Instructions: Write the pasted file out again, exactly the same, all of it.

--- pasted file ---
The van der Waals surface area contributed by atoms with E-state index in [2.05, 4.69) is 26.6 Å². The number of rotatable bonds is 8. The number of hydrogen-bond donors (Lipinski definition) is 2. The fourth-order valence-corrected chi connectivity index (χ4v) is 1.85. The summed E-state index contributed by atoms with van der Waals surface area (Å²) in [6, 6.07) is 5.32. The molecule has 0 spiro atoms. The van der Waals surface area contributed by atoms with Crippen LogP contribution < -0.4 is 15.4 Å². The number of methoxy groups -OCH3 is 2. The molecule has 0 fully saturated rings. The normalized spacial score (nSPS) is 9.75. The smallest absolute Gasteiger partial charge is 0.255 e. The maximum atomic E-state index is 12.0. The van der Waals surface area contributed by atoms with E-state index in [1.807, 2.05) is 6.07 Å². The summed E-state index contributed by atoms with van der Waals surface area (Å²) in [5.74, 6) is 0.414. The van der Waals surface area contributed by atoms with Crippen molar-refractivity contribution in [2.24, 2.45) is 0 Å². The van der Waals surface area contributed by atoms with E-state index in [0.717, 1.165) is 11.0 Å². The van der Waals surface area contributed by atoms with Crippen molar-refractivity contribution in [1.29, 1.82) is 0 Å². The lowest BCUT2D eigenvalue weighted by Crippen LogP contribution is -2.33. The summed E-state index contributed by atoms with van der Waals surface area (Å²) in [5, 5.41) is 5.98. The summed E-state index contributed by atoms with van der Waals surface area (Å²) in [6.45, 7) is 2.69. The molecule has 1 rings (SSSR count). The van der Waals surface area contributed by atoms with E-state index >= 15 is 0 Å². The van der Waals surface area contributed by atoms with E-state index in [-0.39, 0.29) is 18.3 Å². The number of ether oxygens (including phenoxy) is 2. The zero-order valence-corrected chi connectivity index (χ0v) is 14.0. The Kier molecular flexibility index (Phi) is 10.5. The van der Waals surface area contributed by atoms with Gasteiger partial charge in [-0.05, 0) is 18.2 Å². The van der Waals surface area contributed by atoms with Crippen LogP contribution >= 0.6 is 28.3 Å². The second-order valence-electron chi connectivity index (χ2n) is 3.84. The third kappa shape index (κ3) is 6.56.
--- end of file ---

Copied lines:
The van der Waals surface area contributed by atoms with E-state index in [2.05, 4.69) is 26.6 Å². The number of rotatable bonds is 8. The number of hydrogen-bond donors (Lipinski definition) is 2. The fourth-order valence-corrected chi connectivity index (χ4v) is 1.85. The summed E-state index contributed by atoms with van der Waals surface area (Å²) in [6, 6.07) is 5.32. The molecule has 0 spiro atoms. The van der Waals surface area contributed by atoms with Crippen LogP contribution < -0.4 is 15.4 Å². The number of methoxy groups -OCH3 is 2. The molecule has 0 fully saturated rings. The normalized spacial score (nSPS) is 9.75. The smallest absolute Gasteiger partial charge is 0.255 e. The maximum atomic E-state index is 12.0. The van der Waals surface area contributed by atoms with E-state index in [1.807, 2.05) is 6.07 Å². The summed E-state index contributed by atoms with van der Waals surface area (Å²) in [5.74, 6) is 0.414. The van der Waals surface area contributed by atoms with Crippen molar-refractivity contribution in [2.24, 2.45) is 0 Å². The van der Waals surface area contributed by atoms with E-state index in [0.717, 1.165) is 11.0 Å². The van der Waals surface area contributed by atoms with Crippen molar-refractivity contribution in [1.29, 1.82) is 0 Å². The lowest BCUT2D eigenvalue weighted by Crippen LogP contribution is -2.33. The summed E-state index contributed by atoms with van der Waals surface area (Å²) in [5, 5.41) is 5.98. The summed E-state index contributed by atoms with van der Waals surface area (Å²) in [6.45, 7) is 2.69. The molecule has 1 rings (SSSR count). The van der Waals surface area contributed by atoms with E-state index >= 15 is 0 Å². The van der Waals surface area contributed by atoms with E-state index in [-0.39, 0.29) is 18.3 Å². The number of ether oxygens (including phenoxy) is 2. The zero-order valence-corrected chi connectivity index (χ0v) is 14.0. The Kier molecular flexibility index (Phi) is 10.5. The van der Waals surface area contributed by atoms with Gasteiger partial charge in [-0.05, 0) is 18.2 Å². The van der Waals surface area contributed by atoms with Crippen LogP contribution >= 0.6 is 28.3 Å². The second-order valence-electron chi connectivity index (χ2n) is 3.84. The third kappa shape index (κ3) is 6.56.